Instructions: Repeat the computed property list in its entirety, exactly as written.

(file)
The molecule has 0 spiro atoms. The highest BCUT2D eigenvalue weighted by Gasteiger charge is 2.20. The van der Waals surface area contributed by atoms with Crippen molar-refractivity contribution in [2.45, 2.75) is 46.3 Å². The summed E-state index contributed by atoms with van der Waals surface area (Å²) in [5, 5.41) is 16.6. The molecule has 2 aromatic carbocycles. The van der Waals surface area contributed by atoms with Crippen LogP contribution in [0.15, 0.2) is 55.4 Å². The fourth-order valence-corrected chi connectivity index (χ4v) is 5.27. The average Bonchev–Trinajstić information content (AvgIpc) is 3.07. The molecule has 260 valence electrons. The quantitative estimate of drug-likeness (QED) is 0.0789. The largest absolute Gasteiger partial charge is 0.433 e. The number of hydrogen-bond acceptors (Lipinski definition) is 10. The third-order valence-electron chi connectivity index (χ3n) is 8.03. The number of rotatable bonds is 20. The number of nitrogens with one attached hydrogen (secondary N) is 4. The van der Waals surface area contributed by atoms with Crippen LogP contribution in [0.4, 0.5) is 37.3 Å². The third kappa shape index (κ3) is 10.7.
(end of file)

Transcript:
The molecule has 0 spiro atoms. The highest BCUT2D eigenvalue weighted by Gasteiger charge is 2.20. The van der Waals surface area contributed by atoms with Crippen molar-refractivity contribution in [2.45, 2.75) is 46.3 Å². The summed E-state index contributed by atoms with van der Waals surface area (Å²) in [5, 5.41) is 16.6. The molecule has 2 aromatic carbocycles. The van der Waals surface area contributed by atoms with Crippen LogP contribution in [0.15, 0.2) is 55.4 Å². The fourth-order valence-corrected chi connectivity index (χ4v) is 5.27. The average Bonchev–Trinajstić information content (AvgIpc) is 3.07. The molecule has 260 valence electrons. The quantitative estimate of drug-likeness (QED) is 0.0789. The largest absolute Gasteiger partial charge is 0.433 e. The number of hydrogen-bond acceptors (Lipinski definition) is 10. The third-order valence-electron chi connectivity index (χ3n) is 8.03. The number of rotatable bonds is 20. The number of nitrogens with one attached hydrogen (secondary N) is 4. The van der Waals surface area contributed by atoms with Crippen LogP contribution in [0.4, 0.5) is 37.3 Å². The third kappa shape index (κ3) is 10.7.